Education is regarded as one of the basic human rights but there are various countries and regions around the world including India where not everyone has equal access to education. There are various challenges that a nation has to overcome to ensure that education is accessible to everyone such as Budget for Education, Affordability of Education, Drop-out Rate, Social Divide, Lack of facilities, to name a few. The global pandemic has further impacted the access to education colossally with many schools moving to online classes but those with the unavailability of good network connection or digital devices are unable to benefit from this shift. Here we bring you the young activists from across the globe who are relentlessly working on a mission to ensure accessibility of education for everyone.
This Blog Includes:
Nicolau Goveia Leite
A resident of Ourahou village, Nicolau had to leave his education in between after a violent conflict because his parents could no longer afford his education. So, he decided that no other student should have to go through what he went through. He wanted to provide quality education to the children in Ourahou village. It wasn’t an easy task, because the parents weren’t aware of the importance of education, so he took many meetings with the villagers, local authorities and political leaders. After one long month of meetings, finally, his dream came true and UNICEF began the construction of the new school which was inaugurated in March 2018. Today, he has been handling this project with UNICEF and is working as a young activist in education in the little hamlet of Timor-Leste.
Arushi Aggarwal, born in Haryana, began her education in Bengaluru and then moved to New Jersey when she was 10 years old. She discussed with the readers her journey and how she wanted to teach English to children from the villages of Bihar in an interview with the Indian Express. After being exposed to the concept of educational injustice, she began with the ambition to make education available to all, regardless of their gender and economic status. She learned during her experience as a member of the robotics team of her school that, due to a lack of confidence, not many girls opt for STEM (science, technology, engineering and mathematics) subjects.
Kickstarting her Unknown 16 initiative, she devised programming teaching methods under this initiative that could be used to teach students and then shared them with various NGOs across India. The Lahani Club, a youth group from Bihar who approached her with an interest in implementing her curriculum, was one such NGO. One barrier had to be crossed, and it was that of language. These children had little access to English and their potential for the educational acquisition was limited. So, Arushi took it upon herself to eliminate this challenge and wanted to teach these kids English.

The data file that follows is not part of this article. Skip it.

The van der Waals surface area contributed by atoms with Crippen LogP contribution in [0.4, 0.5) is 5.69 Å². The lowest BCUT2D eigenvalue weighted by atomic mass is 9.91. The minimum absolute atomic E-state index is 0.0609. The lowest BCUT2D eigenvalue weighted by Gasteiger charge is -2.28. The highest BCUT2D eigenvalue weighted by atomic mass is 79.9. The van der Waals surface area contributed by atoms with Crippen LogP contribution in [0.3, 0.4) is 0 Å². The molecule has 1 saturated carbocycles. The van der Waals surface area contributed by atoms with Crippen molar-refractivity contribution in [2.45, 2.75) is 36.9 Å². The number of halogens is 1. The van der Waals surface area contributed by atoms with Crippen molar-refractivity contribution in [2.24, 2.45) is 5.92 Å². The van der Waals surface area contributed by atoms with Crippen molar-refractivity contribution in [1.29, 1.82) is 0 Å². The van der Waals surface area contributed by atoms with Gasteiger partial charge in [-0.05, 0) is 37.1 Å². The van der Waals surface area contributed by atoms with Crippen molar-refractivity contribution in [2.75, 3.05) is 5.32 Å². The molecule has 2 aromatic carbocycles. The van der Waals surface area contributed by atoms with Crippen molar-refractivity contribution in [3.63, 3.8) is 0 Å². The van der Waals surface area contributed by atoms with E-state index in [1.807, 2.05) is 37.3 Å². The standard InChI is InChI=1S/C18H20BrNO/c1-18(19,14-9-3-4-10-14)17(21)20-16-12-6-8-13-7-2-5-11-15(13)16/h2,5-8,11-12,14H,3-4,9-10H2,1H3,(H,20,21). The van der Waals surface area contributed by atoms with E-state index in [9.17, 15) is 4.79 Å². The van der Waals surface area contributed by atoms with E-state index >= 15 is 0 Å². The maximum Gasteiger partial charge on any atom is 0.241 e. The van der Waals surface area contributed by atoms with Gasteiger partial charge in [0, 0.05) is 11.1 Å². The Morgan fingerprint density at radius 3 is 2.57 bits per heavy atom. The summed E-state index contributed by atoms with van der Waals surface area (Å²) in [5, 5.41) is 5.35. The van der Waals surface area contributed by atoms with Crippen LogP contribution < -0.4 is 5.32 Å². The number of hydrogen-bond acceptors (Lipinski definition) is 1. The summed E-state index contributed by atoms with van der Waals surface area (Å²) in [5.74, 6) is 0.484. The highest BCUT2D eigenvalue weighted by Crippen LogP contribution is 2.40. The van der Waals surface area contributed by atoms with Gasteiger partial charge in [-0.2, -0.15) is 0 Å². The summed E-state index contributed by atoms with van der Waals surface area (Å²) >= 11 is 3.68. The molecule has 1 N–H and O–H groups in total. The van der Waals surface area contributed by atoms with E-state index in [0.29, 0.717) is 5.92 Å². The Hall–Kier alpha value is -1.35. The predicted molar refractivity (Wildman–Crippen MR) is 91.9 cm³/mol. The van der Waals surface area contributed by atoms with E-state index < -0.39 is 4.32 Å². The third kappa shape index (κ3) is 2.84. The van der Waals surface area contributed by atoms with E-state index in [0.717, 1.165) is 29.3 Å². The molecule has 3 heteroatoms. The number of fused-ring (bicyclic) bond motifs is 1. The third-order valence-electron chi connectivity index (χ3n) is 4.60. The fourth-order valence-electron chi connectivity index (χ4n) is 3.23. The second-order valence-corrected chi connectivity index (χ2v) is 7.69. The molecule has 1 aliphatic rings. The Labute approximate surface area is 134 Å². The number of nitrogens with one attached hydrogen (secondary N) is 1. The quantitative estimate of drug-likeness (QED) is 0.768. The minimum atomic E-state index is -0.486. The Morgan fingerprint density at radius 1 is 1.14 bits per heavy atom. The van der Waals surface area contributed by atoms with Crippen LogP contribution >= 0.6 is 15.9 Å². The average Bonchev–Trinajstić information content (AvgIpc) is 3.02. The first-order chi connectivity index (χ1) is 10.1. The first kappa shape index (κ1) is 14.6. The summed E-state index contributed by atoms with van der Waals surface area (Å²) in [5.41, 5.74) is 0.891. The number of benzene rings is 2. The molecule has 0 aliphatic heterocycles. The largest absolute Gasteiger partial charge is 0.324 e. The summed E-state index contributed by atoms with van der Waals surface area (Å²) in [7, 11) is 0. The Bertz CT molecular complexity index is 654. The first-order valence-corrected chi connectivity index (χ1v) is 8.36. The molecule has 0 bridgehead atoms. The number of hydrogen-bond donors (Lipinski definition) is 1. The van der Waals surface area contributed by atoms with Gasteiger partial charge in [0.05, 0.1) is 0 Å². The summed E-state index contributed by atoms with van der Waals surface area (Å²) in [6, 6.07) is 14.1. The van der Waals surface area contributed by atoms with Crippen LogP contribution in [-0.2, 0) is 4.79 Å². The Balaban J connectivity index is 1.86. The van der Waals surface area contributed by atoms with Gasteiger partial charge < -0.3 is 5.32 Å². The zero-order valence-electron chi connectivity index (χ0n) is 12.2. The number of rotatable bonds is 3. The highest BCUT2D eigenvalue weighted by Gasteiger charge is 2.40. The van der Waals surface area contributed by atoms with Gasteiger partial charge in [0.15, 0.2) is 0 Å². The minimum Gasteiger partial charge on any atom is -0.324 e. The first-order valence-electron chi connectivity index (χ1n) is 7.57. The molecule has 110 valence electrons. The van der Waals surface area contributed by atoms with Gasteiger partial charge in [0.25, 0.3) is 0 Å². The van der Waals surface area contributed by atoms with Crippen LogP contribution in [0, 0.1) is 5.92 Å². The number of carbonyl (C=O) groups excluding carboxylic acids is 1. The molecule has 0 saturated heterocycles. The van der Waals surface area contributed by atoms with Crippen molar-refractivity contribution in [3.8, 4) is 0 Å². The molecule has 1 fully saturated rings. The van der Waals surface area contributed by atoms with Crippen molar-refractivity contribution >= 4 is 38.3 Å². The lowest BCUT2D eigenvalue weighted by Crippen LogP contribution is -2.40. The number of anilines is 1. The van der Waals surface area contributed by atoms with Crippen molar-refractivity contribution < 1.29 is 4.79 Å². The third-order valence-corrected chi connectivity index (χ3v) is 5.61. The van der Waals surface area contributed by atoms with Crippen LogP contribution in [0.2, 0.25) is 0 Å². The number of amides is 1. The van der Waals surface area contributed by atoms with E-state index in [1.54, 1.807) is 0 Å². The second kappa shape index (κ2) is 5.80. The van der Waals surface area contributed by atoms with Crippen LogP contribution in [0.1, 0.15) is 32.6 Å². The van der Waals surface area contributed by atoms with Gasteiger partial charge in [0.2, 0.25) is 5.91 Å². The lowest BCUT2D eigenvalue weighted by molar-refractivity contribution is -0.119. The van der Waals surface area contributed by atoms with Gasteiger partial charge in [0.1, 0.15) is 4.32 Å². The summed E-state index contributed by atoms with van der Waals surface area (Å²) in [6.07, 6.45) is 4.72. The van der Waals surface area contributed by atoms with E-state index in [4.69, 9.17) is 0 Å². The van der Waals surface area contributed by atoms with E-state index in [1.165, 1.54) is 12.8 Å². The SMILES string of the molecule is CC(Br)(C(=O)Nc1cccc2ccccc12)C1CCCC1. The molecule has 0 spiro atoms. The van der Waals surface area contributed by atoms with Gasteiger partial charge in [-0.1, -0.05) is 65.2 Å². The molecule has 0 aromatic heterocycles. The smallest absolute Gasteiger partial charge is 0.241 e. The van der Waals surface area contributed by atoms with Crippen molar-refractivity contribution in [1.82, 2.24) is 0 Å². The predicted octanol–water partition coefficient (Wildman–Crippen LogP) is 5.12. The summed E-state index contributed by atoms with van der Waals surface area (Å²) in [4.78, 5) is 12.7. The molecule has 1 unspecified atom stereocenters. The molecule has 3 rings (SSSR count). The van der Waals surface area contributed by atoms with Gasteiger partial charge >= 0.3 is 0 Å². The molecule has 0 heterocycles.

Amongst the major young activists working towards making education accessible for physically disabled students, Vashkar Bhattacharjee has set up an accessible digital talking book system commonly known as DAISY [Digital Accessible Information System] in Bangladesh. He trained in Japan and decided to create digital access for physically disabled people in Bangladesh. He wanted to prove that even the physically disabled can work in the industry if they are given the right opportunities. He volunteered with Young People in Social Action (YSPA) in his home district Chittagong and started printing in Braille. Soon after, he set up the ICT and Resource Center on Disability to develop technologies which would assist disabled people and in 2005, he launched DAISY. Since then, all books between classes 1-10 have been digitized into multimedia talking books.
As a part of the Malala Fund, Amina Yusuf is one of the major young activists in Nigeria is relentlessly working on girls’ education in Dakace, a village situated in Northern Nigeria where she grew up observing how girls had only access to primary education. The Center for Girls’ Education came to her aid when she want to study further after completing primary school and later became a part of the initiative to ensure girls’ education through Malala Fund. Today, Amina Yusuf is a teacher as a part of the CGE program and familiarises girls with reproductive health decision making helping them understand the importance of self-esteem and independence and informed choices about parenthood and marriage.
Together with his former classmate, Bilal Abidi, Mubeen Masudi, the founder of RiSE, a Srinagar-based coaching institute, developed an app that merged the features of Zoom, Google Classrooms and WhatsApp to check the problems of data overload resulting from individual use of the apps. Their software called WiseApp, is divided into four sections: one for live classes, conversation, review, and resources. They have shared the 13 MB app, which costs around 4-5 lakh to be made, as freeware on Playstore and is currently in use across India by 1500 teachers and 10000 students. Amongst the major young activists bringing online education in Srinagar, he got a special congratulatory and appreciation tweet by the Union Minister of Education Ramesh Pokhriyal.
All these young activists have taken some great steps towards making education accessible to everyone. Their journey has been inspirational, and if more people come forward with such ideas, the face of education will be revolutionized forever. Planning to study a degree in Social Work? Our Leverage Edu counsellors are here to help you find the right course and university as per your interests and aspirations! Sign up for a free session now!